Study: Parents who clean baby’s pacifier with own mouth are helping baby’s health
A new study finds parents who clean their baby’s pacifier by putting it in their mouth could be helping their children in the long run.
In the study published Monday in the journal “Pediatrics,” researchers report that infants whose parents sucked on their pacifiers to clean them developed fewer allergies than children whose parents typically rinsed or boiled the pacifiers.
The study out of Sweden could not directly prove if pacifiers cleaned with the parents’ own saliva was the direct cause of the reduction in allergies.
The findings seem to add to a growing body of evidence that suggests some degree of exposure to germs at an early age benefits children.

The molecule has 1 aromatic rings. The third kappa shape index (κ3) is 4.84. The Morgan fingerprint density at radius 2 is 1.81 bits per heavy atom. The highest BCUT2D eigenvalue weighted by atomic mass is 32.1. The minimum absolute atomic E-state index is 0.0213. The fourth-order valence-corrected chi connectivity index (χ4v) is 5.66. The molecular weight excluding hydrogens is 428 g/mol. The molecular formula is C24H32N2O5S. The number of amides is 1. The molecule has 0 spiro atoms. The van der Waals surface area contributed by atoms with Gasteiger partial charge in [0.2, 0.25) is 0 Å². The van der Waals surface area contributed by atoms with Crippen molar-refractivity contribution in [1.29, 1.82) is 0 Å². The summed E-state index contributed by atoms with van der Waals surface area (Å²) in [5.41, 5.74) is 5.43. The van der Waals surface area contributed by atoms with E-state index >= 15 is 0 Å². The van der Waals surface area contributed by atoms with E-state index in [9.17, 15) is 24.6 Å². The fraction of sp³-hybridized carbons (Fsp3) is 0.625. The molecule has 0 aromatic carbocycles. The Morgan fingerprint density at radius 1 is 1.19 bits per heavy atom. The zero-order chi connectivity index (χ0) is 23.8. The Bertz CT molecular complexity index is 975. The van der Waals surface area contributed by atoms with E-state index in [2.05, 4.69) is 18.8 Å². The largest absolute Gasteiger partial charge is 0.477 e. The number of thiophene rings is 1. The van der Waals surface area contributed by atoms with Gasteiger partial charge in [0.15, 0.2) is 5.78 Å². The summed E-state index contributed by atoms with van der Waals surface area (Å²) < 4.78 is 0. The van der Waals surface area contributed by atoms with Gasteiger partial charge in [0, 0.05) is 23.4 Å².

“I wonder if the parents that cleaned the pacifiers orally were just more accepting of the old saying that you’ve got to eat a peck of dirt,” said Dr. William Schaffner, an infectious diseases expert at Vanderbilt University who was not involved in the research, but who was quoted in the New York Times article.
Children with pacifier-sucking parents also had lower rates of eczema and fewer signs of asthma.